Urban Fields of Cement and Asphalt

by | Traveling

In the USA the common term of ‘meter maid’ is a parking enforcement officer who trolls the street for violations on unpaid parking meters. Has not most of us experienced that sense of dread when we leave our car with some coins in the meter hoping to squeeze a couple of free minutes or making a quick stop hoping to avoid paying the meter? On a recent trip to Shanghai, China the solution to parking enforcement was actually no meters at all. Instead there is parking PERSON on EVERY street and parking lot in the city. No worrying about the meter here, because you pay everything  to an actual person!

This trend in shanghai clearly shows the shift happening in the use of cars there. With parking spots becoming increasingly hard to find (Beijing has 5.4 million cars for its 2.7 million parking spots) parking needs to be carefully managed.  The average cost of parking while I was in shanghai was $6 per hour (300 million people live in china on $3 per day). A Spedster member in China recounted a story with a Motorola facility moving to a new location and asking their employees to pay for parking because of the large cost to maintain such parking structures. In dense urban cities, parking spots (9 feet by 18 feet) can cost up to $10k to build and maintain.

How a city or region deals with parking can have a significant impact on a number of things:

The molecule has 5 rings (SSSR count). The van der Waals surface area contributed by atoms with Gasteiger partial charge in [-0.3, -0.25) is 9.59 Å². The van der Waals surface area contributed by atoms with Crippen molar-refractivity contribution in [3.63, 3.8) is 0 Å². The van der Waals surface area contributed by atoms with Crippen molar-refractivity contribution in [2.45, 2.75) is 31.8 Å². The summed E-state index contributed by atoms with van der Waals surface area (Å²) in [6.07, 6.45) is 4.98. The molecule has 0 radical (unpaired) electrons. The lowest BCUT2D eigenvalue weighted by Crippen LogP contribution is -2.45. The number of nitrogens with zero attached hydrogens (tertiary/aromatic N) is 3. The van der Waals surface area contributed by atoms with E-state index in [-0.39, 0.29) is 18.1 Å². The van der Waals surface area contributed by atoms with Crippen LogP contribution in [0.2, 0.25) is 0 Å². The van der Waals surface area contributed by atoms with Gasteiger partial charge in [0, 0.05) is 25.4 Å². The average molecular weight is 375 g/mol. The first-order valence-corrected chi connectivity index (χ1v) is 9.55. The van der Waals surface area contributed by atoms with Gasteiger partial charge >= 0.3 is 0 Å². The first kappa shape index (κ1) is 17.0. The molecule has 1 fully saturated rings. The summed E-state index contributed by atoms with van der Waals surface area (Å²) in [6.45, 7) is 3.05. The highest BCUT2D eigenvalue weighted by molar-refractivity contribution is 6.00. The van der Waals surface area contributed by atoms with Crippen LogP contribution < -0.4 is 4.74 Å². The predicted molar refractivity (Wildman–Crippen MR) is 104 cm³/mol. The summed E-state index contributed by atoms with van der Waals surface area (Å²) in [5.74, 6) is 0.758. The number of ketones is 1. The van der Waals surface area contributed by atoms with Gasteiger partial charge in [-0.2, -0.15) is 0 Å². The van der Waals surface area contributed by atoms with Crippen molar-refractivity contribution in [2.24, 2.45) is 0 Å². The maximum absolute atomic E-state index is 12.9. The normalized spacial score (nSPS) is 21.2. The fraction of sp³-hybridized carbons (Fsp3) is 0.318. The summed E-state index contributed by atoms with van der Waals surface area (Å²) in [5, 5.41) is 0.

— More parking spots leads to people taking their own cars and opting out of public transport (a small city official in California said that while they are trying to encourage ridesharing and other alternative transportation ‘we are really competing with free parking’).
–San Francisco city planners found that traffic slowdown in downtown areas was due to people looking for parking…they now have higher fees on their parking meters to discourage car circulation.

But possibly the most important affect that parking has had.. is on the social fabric of society. In a book called ‘a Pattern Language’ author Christopher Alexander argues that less than 9% of available land in any given area should be used for parking. He believes that what makes a place ‘friendly’ is how the physical layout of an area can encourage interactions between people (like having a central street or park where everybody needs to cross). If there are too many cars, driveways, garage doors, parking spots, asphalt and concrete surfaces then people feel the social potential of their environment has disappeared. Any area near a parking lot which holds 8 cars already is clearly identified as ‘car dominated territory’. The average city area has 30% dedicated to asphalt surfaces.

Perhaps the biggest impact of RideSharing might be the affect on reducing parking areas and its encouragement of a more social city environment.

 

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